How Long Will It Take?

Another unique component to the divorce process for military couples is the chance that one of you is on active duty in a remote location or stationed overseas. This situation could create a significant increase in the length of time required to initiate and finalize divorce proceedings. Service members may apply for a stay of divorce proceedings via the Service Members Relief Act, which could provide an additional 90 days or longer for divorce proceedings to continue, due to the potential material effect on their ability to participate in the process. To qualify, the service member must demonstrate:

  • Active-duty status (which causes…)
  • The inability to appear and defend against divorce.
  • An anticipated future date when they will be able to appear, and
  • A statement from their commanding officer validates the member’s inability to appear due to unauthorized leave during that length of time.

Attempting to circumvent your spouse’s awareness or ability to participate in the divorce proceedings is strongly discouraged. Consult your divorce attorney for appropriate steps to take to ensure the proper steps are taken to avoid unnecessary delays or hiccups in the process.

How is Military Retirement/Pension Distributed?

When it comes to direct retirement payments, the service member must have been married for at least 10 years that overlap at least 10 years of credible service. This guideline is recognized as the Pension Benefits 10/10 Rule. These payments are made through the Defense Finance and Accounting Service ( DFAS ) and the amount conveyable to the spouse is capped at 50%.

Your divorce attorney should be well-versed on the  Uniformed Services Former Spouses’ Protection Act (USFSPA ) , which establishes military guidelines on issues such as military retirement pay/pension, child support, spousal support, and more. They should also be competent in navigating other benefit and healthcare packages.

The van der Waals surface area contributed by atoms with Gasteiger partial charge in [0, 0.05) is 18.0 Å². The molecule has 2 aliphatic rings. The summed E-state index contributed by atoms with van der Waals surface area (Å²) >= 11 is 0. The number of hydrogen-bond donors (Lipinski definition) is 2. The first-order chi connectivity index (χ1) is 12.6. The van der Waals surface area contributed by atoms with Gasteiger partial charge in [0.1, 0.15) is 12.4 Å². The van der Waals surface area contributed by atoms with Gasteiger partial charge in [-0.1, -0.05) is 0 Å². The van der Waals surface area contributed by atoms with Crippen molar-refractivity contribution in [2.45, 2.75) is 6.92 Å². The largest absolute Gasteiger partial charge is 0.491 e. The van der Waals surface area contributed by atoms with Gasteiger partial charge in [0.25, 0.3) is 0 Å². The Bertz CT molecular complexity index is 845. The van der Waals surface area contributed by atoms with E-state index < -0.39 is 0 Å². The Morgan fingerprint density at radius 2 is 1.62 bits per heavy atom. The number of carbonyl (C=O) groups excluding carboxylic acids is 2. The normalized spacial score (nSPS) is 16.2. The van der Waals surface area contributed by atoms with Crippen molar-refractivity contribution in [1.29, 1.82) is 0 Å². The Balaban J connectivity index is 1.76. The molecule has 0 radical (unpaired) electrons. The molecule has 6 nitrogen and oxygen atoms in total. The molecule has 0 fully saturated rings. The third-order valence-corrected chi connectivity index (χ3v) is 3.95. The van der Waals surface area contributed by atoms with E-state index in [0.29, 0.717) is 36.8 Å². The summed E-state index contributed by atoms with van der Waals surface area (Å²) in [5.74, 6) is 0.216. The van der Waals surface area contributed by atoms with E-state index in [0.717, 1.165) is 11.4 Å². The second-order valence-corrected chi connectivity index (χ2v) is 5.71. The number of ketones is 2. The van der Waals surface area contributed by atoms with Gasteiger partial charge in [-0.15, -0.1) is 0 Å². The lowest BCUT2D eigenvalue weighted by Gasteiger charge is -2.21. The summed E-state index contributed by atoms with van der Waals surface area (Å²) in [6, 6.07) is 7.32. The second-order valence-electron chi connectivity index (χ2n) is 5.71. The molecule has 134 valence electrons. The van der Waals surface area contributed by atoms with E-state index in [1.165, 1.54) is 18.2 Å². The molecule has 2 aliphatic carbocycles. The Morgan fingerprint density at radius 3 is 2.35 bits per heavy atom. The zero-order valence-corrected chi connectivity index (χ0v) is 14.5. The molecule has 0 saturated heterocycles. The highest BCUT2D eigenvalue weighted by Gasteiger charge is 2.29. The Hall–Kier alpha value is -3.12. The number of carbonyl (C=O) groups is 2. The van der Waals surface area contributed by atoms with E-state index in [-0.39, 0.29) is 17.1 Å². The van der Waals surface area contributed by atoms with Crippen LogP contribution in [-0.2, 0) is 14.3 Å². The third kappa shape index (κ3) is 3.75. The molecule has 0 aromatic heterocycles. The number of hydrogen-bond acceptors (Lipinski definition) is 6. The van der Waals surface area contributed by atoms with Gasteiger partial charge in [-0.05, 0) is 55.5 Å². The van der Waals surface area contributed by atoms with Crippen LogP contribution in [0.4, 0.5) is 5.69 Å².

Will I Still Have Access to Base Privileges?

Similar to the Pension Benefits 10/10 Rule, post-divorce base privileges are governed by a 20/20/20 Rule:

  • The non-military spouse must have been married to the military spouse for at least 20 years.
  • The military spouse must have been in the military for a minimum of 20 years.
  • At least 20 years of the marriage must have overlapped 20 years of time spent in the military.

If all three components of the 20/20/20 Rule apply, the non-military spouse is entitled to full base privileges for the length of time that they remain un-remarried.

Special circumstances in military divorces could affect your ability to make good financial decisions that will impact your future financial stability. Your attorney should be able to help you understand when rules such as the 10/10 Rule, the 20/20/20 Rule, and other stipulations may apply.

There Is No “Typical” Military Divorce

There are no one-size-fits-all solutions for military divorce. The above guidelines are not intended to provide specific legal advice to your unique situation. Every case is different. If you are contemplating a military divorce, there are a plethora of variables that could come into play throughout your proceedings. For this reason, you should never plan to negotiate your divorce nor sign a settlement agreement without at least consulting an attorney who is familiar with military divorces.